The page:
Fire a blowtorch at my eyes, pour acid down my throat. Strip the tissue from my lungs. Drown me in my own blood. Choke my baby to death in front of me. Show me her struggles as she dies. Cripple my children. Let pain be their daily and only playmate. Spare me nothing. Wreck my health so I can no longer feed my family. Watch us starve. Say it's nothing to do with you. Don't ever say sorry. Poison our water. Cause monsters to be born amongst us. Make us curse God. Stunt our living children's growth. For seventeen years ignore our cries. Teach me that my rage is as useless as my tears. Prove to me beyond all doubt that there is no justice in the world. You are a wealthy American Corporation and I am a gas victim of Bhopal.4
This moving poem is by a survivor of the terrible industrial accident in the Indian city of Bhopal in December 1984. Just after midnight on 2 December 1984, a large cloud of vapour leaked from a factory in Bhopal, spreading out over a nearby area of shanty town, where thousands of inhabitants were sleeping. In all, between 30 and 40 tonnes of this toxic chemical were released. Many died of asphyxiation as the highly irritant gas damaged their lungs, causing fluid to accumulate, which effectively drowned them. Others survived the initial onslaught of the vapour but succumbed later to the combined effects of damage to the lung and to other organs (see box). Those who survived did not necessarily recover completely, as they continued to suffer from lung disease and blindness or poor eyesight, as well as impaired immune systems and reproductive problems. The irritant nature of the chemical meant that it attacked membranes in the lungs and eyes and the skin.
What of the death toll? The most conservative estimates were 3,000 at the time, with about 200,000 injured. More recent estimates suggest that 16,000 people may have died as a result of the accident. How did it happen? The factory, which was owned by the American Union Carbide company, was making Sevin, or carbaryl, an insecticide. Methylisocyanate was one of the components of the synthesis, of which a large amount was stored in a tank. It seems that water was able to enter the tank via a newly fitted pipe because of a faulty valve. The water caused a reaction when it mixed with the methylisocyanate, producing heat, which raised the temperature to such an extent that the liquid chemical boiled and was converted into a gas, which overwhelmed the containment system. It seems there was no trap to contain the excess, no flare system, and the scrubber system was overloaded. It was clear that the safety systems were inadequate.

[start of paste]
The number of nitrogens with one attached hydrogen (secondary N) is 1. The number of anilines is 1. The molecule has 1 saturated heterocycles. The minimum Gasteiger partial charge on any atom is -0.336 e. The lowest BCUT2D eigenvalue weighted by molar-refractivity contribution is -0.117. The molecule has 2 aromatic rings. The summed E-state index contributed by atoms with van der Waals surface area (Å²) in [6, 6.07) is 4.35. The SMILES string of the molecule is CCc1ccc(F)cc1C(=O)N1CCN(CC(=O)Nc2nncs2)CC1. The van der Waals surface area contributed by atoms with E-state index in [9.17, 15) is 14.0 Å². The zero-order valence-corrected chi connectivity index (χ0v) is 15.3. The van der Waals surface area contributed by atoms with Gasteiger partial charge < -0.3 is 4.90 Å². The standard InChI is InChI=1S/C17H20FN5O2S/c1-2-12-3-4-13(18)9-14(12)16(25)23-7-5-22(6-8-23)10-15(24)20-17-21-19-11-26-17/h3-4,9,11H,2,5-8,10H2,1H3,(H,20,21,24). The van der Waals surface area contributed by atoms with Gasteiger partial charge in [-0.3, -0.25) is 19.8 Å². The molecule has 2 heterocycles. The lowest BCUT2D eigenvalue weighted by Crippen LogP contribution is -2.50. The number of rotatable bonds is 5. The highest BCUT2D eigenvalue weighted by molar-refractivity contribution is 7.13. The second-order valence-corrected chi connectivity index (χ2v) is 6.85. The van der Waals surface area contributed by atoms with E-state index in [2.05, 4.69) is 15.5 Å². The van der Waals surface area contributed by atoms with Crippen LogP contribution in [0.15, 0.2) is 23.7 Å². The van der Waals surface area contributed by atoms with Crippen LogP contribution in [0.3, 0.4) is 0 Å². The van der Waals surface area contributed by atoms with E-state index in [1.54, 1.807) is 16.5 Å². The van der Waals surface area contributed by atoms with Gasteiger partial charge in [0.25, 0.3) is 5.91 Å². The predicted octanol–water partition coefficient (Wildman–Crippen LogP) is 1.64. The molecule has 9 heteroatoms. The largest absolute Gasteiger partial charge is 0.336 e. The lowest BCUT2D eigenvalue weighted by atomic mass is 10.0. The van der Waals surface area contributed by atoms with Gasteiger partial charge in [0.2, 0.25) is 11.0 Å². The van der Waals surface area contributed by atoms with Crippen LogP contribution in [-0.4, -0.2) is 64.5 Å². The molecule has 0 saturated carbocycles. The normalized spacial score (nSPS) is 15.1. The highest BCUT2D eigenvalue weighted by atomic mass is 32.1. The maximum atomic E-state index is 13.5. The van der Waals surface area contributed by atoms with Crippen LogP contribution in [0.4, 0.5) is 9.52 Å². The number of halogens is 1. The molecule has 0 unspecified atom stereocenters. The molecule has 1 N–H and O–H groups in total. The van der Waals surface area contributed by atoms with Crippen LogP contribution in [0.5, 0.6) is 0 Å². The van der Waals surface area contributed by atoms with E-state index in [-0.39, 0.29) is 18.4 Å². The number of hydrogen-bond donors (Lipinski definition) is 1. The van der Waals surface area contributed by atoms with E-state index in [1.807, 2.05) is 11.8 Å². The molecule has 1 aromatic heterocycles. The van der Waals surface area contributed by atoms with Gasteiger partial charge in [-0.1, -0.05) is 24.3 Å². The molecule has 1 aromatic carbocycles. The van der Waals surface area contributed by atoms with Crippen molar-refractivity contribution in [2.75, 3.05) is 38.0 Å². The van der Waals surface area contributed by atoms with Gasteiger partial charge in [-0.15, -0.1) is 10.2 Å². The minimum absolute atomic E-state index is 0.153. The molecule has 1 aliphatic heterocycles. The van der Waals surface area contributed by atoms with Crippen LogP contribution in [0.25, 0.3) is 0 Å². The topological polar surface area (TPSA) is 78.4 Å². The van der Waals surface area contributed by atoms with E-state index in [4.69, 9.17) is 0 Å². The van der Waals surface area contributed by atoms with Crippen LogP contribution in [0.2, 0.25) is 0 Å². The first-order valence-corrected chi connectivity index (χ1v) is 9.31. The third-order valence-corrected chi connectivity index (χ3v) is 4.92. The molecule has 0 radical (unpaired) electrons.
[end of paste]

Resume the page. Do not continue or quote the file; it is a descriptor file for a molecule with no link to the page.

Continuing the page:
The company initially claimed that sabotage was to blame, but no evidence of this has appeared; they also maintained that the Indian subsidiary was wholly responsible for the plant, but this is contested. There is little doubt that the plant design was faulty, and inadequate to contain a runaway reaction, as suggested by scientists and engineers. Even before the event the company's own engineers concluded that 'a real potential for a serious incident exists'5 in the methylisocyanate tank at its West Virginia plant.
The story of this, the world's worst chemical disaster, is salutory: it occurred only relatively recently and demonstrates the dangers of chemical plants when management, local or distant, takes a cavalier attitude towards safety and shows a lack of respect for and knowledge of the chemicals they are using and making. It is a tragedy because such events could so easily be averted. In some respects the event in Bhopal was similar to that at Seveso, in that a process in a factory went wrong and released a chemical into the surrounding area at a time when few if any workers were around to react to the emergency. In Bhopal, however, the chemical had devastating immediate and lasting consequences for the local population. This was for two reasons: first, the quantity released was very large and, secondly, the factory was sited close to an area where a large number of people were living. One could argue that no chemical plant should be sited near urban population centres. When large quantities of toxic chemicals are stored or used there must be adequate safety systems in place to deal with them. Accidents will always happen, but their impact could at least be minimized.
A second lesson from the disaster is that toxicological knowledge of the chemical would have helped in the treatment of the victims. There was insufficient knowledge of the toxic effects and, while there is no true antidote, the lack of knowledge about the chemical meant that victims were treated inappropriately by some local medical centres who thought they had been poisoned with cyanide.6 Data from experimental studies might have helped both in the treatment and the appreciation of the hazardous nature of this chemical. Studies in experimental animals after the event showed that even low levels of the vapour were extremely irritating to the respiratory systems in mice. Other studies in animals revealed that the chemical could stimulate the immune system, as it had done in the human victims. The long-term effects of methylisocyanate have yet to be fully determined.
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